A taste of home
On a record cold winter afternoon in Brooklyn, wind rips past the Italian bakeries and Chinese vegetable markets lining the streets of Bensonhurst. But just off the commercial corridor on 86th Street, a bright orange awning with yellow Russian script invites customers to Eddie’s Fancy Foods, where 76-year-old Elza Kim pulls out of the oven a baking sheet of sesame-sprinkled samosas, pastry pockets filled with lamb.
A Russian-speaking ethnic Korean from Uzbekistan, Kim serves hot tea and hardy Uzbek dishes at her one-and-a-half-table diner: plov, a beef and rice dish considered the national comfort food, and several dough-wrapped meats. The rich Uzbek foods often come to the table with pickled Korean favorites like kimchi and fish hye, a marinated bass salad that glows stoplight red. Kim owns and operates two places, this and one in Brighton Beach, with the help of family members who have moved from Tashkent to Brooklyn over the past decade.
Elza moved to Bensonhurst in 2001 to help her eldest daughter, Natasha, bring up her two children. To keep busy, she began preparing Korean salads by the pound in Natasha’s kitchen. Starting in 2003, Elza sold clear plastic take-out containers of her product to local markets until she finally opened her own restaurant in 2005, called Café at Your Mother in Law.
“In the beginning we worked together helping making salad,” says Svetlana Kim, the younger of Elza’s two daughters, who moved to the neighborhood in 2004. “My mom opened this location herself. She’s a smart, strong woman and has always been active.”
Bensonhurst, the Kims’ adopted home, used to be known as the Little Italy of Kings County. Over the past 20 years, it was transformed into Brooklyn’s third Chinatown as Italian families moved to the suburbs and immigrants from Asia settled in. Because rent prices continue to rise in nearby neighborhoods like Sunset Park, Brooklyn’s original Chinatown, more Asian families have looked to Bensonhurst. The fall of the Soviet Union in the early 1990s also brought Russian speakers of all ethnic backgrounds to the single-family homes and split-level apartments in the area.
When Elza Kim decided to open a second café in 2010, she chose the Russian enclave of Brighton Beach, where the growing number of Uzbek immigrants now frequents the eight-table restaurant.
“Uzbek food is homemade by heart,” said Elyor Ruziev, a 19-year old Uzbek cabbie, who left Tashkent a year ago, alone, and settled into a Brighton Beach apartment. At first he didn’t have a relative or a friend with whom he could share a meal. Now he eats at the café five nights a week, he says, over a bowl of steaming lagman soup, a winter staple in Uzbekistan. The square noodles, beef and light orange broth come with an aromatic side of pickled garlic and dried red pepper spice that one spoons in to taste.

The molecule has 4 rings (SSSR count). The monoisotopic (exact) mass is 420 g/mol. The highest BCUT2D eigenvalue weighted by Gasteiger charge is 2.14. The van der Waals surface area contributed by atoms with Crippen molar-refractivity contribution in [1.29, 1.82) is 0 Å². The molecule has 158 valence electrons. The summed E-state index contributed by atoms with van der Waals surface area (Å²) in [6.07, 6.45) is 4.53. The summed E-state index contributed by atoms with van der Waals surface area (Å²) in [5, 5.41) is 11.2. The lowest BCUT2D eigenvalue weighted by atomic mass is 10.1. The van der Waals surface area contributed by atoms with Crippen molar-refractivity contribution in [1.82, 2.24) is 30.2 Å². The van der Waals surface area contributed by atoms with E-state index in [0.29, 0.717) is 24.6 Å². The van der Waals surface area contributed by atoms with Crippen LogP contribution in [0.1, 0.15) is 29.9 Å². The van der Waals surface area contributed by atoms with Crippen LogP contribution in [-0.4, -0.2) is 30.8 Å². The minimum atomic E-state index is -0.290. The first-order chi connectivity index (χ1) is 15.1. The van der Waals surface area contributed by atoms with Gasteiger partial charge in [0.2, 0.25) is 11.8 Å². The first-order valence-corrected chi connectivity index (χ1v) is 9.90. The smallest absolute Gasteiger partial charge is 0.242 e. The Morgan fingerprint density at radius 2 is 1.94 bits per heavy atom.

Café At Your Mother in Law offers the city’s only Korean-Uzbek cuisine, which makes it an exotic destination for American food tourists. But 16-year-old server Vecheslev Kim, who is Elza’s grandson and Svetlana’s son, says it’s “just our home cooking.” That’s because his grandmother, Elza, insists on hiring family and Uzbek friends who know how to prepare the unique range of dishes.
“It’s the main reason we haven’t opened more locations,” says Svetlana. “It’s very hard to find chefs who know how to prepare this kind of food.”
The Kims may have to wait for more family friends who “play the green-card lottery” to come over and help with the business, says Vecheslev. After the final bell rings at Brooklyn’s Midwood High School, he works as a server at the Brighton Beach location a few days a week. His paternal grandmother manages the kitchen.
“When my grandmother Elza heard she could cook, she of course wanted to bring her in,” he says. Vecheslev doesn’t know how to prepare these dishes himself, but he may ask his mom for lessons because he knows the business is important to his grandmother.
“About two years ago my grandmother sat the family down and told us she started this business for us. She doesn’t want to see it go,” said Vecheslev. In 2013, Elza changed the name of her LLC from Elza’s Fancy Foods to Eddie’s Fancy Foods, in honor of her daughter Natalia’s oldest son, who passed away from cancer that year. She hopes her family will carry on the restaurants in Eddie’s honor.
Still, Vecheslev’s mother works as a business development analyst at a logistics company, his aunt works as an accountant, and his self-employed uncle works in car transportation. Vecheslev plans to go to business school and become the first in his family to go to college. He says he’s considering taking over the restaurant, especially if business continues to grow.
“Ever since The New York Times wrote about my grandmother’s restaurant in 2010, we’ve seen more American and even South Korean tourists come try the food,” he says. “We had hundreds of reviews on a Yelp page that we didn’t even know about—we don’t have a website or social media. We don’t need it. It’s all word of mouth.”
On a recent Sunday evening, the Brighton Beach location hums with Russian TV programs playing on two flat screens. Four tables of Russian-speaking couples and families dip triangles of crusty Uzbek bread into steaming bowls of Korean kuksu, a soup traditionally served cold that’s presented like a color wheel of pickled vegetables, noodles and beef. Teal and white paper lanterns hang from the drop-ceiling, turning the warm pink dining room into a gathering spot for family birthday parties—or dinners for three generations of Kims.
“Sometimes we have so much family together, we have to close up shop,” Vecheslev says.Tags: ethnic cuisine, immigration, Korean, Russian, Uzbek